Our little club that was operated from our home barn gained a presence in the online vaulting world with videos of our training sessions on Muriwai beach. This attracted some highly experienced European vaulters to stay with us while travelling in New Zealand, providing us with expert coaching. Our lovely 18.1hh horse, Tiny, gifted to us from the Kapiti Vaulting club, was certainly a catalyst on this vaulting adventure.

After sending Tiny on to live a more relaxed life with a new family, we only had our smaller Clydesdale crossbred horse, Hugo, to carry on our performances. As Hugo became slower with age we even had our little 13.2hh pony in some events. It was not ideal, but Jasmyn and our small group of vaulters continued despite the barriers, and driven by the inspiration of the Kapiti Vaulting club and the vaulters who had came to coach us. The calendar of the 2014 performance at the World Equestrian Games in Normandy, France was still hanging up in our hay barn beside the vaulting barrel and a wall mirror for perfecting those moves on the barrel. Our skills at performing to music were improving as we showed up at more events doing our own performances and watching other performers, learning from mistakes and also successes. We studied what others were doing, and also developed our own flavour and creative skills. The following video shows the girls practicing one of the performances, as they did judiciously for hours on the barrel in the barn. It was later performed on Tiny at his last vaulting event.

In 2017 we purchased a big warmblood called Chico to replace Tiny, but we were sadly misled in this purchase, costing us quite a bit of money for a horse that was not suitable for vaulting – in fact he was a rehabilitation case and we ended up exhausting our finances trying to help him. The vaulting club pretty much ground to a halt in that phase. We gave a big push to reinvigorate it by offering vaulting barrel lessons, but that didn’t take off. Another fail.

Jasmyn kept going though. While our vaulting club had come to a demise, she looked further afield, setting her sights on making the New Zealand team that was aiming to compete at the Vaulting World Championships for Juniors in 2019. At 14 years old she was invited to Kapiti, with a host family arranged, and she went to train with the club in their build up to the World Champs. She had some catching up to do, not having done canter vaulting in a while and having started vaulting a few years later than most of the team. The determination was there and she was selected to the New Zealand team, culminating in her international vaulting debut. Jasmyn went to compete in Europe in 2019, with only a few chances to practice before this competition on a completely unfamiliar horse (and she exercises her motto with perfection here, keeping going after a fail).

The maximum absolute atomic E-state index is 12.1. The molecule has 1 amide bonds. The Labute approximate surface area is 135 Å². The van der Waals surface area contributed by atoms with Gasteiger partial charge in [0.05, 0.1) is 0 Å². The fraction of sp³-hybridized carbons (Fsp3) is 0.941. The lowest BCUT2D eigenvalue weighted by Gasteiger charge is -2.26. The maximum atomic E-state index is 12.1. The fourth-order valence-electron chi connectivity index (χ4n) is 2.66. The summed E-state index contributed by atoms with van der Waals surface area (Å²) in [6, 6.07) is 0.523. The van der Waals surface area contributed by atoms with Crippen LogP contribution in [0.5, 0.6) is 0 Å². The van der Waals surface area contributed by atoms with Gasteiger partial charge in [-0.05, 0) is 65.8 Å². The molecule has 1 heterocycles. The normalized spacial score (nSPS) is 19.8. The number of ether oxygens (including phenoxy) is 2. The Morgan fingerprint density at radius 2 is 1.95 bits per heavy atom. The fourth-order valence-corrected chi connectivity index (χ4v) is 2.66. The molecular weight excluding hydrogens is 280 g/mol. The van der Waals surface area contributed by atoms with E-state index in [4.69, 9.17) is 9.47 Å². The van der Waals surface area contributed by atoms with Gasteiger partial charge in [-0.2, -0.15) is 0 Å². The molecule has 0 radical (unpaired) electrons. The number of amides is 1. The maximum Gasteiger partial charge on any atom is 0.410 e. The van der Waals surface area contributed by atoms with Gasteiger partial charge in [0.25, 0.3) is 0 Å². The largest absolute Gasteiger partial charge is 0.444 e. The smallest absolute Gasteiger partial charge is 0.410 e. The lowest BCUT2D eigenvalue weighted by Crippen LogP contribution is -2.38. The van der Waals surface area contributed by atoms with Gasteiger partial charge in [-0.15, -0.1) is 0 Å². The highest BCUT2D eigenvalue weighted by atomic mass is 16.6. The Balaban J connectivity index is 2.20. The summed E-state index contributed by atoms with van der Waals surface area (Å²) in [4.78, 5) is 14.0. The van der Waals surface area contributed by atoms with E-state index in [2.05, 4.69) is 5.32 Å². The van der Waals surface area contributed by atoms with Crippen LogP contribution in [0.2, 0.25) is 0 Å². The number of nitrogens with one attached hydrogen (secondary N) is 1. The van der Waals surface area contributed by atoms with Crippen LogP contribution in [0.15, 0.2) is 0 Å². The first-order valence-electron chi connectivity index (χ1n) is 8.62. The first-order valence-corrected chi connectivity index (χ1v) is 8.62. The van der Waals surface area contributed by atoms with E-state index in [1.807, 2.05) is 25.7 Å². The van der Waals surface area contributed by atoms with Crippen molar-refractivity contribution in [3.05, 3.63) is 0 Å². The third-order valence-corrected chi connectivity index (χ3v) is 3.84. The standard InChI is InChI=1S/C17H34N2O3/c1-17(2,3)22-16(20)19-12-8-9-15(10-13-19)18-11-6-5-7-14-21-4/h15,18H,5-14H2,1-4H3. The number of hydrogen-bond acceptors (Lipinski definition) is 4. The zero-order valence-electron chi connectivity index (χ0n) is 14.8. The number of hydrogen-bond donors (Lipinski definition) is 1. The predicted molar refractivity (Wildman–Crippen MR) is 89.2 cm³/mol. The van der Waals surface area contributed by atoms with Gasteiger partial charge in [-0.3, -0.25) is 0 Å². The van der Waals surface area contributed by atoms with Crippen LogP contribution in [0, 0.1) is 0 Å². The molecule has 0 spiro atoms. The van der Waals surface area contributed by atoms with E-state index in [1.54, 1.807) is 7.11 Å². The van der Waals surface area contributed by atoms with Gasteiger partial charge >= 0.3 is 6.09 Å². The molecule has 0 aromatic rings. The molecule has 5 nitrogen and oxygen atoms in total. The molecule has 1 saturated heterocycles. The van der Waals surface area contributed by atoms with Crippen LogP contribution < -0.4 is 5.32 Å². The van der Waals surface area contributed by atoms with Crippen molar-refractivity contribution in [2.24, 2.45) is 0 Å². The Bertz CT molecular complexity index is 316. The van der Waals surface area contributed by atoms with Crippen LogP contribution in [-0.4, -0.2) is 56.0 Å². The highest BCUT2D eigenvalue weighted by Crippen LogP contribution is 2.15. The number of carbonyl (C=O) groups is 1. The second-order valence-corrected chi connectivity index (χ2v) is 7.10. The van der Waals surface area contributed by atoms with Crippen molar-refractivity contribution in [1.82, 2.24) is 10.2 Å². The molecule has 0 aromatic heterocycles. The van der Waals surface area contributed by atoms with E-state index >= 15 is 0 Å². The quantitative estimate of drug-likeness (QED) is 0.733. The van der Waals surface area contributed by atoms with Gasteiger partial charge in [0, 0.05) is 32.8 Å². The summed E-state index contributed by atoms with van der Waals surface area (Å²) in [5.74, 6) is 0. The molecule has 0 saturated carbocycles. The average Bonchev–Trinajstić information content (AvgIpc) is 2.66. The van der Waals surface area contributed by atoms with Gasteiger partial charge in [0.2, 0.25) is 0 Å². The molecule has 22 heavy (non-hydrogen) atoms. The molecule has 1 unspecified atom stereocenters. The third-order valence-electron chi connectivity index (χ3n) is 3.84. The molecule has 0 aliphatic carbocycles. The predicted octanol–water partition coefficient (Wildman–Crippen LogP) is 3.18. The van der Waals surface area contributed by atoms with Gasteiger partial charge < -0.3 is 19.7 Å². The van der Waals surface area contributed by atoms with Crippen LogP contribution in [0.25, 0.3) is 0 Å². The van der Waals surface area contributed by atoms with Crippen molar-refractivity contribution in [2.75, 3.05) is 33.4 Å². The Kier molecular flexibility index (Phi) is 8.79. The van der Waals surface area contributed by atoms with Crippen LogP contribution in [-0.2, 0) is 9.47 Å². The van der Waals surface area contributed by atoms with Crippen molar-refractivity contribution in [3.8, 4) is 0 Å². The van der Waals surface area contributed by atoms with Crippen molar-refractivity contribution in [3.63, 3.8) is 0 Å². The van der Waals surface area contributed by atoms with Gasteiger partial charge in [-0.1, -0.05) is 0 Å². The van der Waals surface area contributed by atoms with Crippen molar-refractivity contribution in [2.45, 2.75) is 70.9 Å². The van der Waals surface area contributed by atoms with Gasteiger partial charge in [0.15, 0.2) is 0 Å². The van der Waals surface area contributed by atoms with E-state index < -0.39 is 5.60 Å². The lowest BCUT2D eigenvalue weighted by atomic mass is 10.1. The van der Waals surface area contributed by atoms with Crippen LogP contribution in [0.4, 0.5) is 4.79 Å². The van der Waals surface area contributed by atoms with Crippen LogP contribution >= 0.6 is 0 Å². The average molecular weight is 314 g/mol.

Jasmyn had been an integral part of the Waimauku Vaulting Club, teaching others at clinics and lessons over the years. We went on that journey with her, keeping the motivation around for her to reach upwards. Her vaulting continues now through the Kapiti Vaulting Club. There are still momentus barriers from our little island in the Pacific where there is no formal competition, and the recent world pandemic state has isolated us even further from aiming for another achievement. But maybe it’s a little ‘hotbed’ for vaulting here in New Zealand? The ingredients are here and the struggles and failures are certainly real. Perhaps that makes us all that more determined to get there in the end.

Even the most creative skills—especially the most creative skills—require long periods of clumsiness.

Daniel COYLE

Honing into your Intuition

One of the hardest things to overcome in training your horse, is feeling like you’ve got to be ‘up there’ with the rest of them. When you succumb to the pressure of taking shortcuts or forcing something to happen, it never seems to work out for the best in the long run.

I have a couple of ‘rules’ to try and stop myself from falling prey to this human tendency.

  1. If I cannot show up with the right mindset for my horse, then I need to take a day off riding and horse training. This includes being too tired, because that can be a minefield, one minute you have patience and the next minute a short fuse reduces you to the epitome of what you know is the wrong way to train your horse.
  2. Always falling back on my intuition. If it doesn’t feel right then stop doing it (no matter who is giving me instruction).

I recently broke both of these rules. There are many horse trainers who won’t tell you about their negative experiences. This does create a sense of awe for their competence from us mere mortals. BUT really, behind the scenes, there are many negative things going on. The key to a good horse trainer is that there is growth from those experiences.

Advice should always be put through our intuition filter. Firstly, we need to put the information into perspective – does it follow our principles and objectives in what we want to achieve. Secondly, we may not be at the stage where the suggestions will be useful. Thirdly, the negative experiences have probably been omitted to make it seem like the process was more simple than it actually was.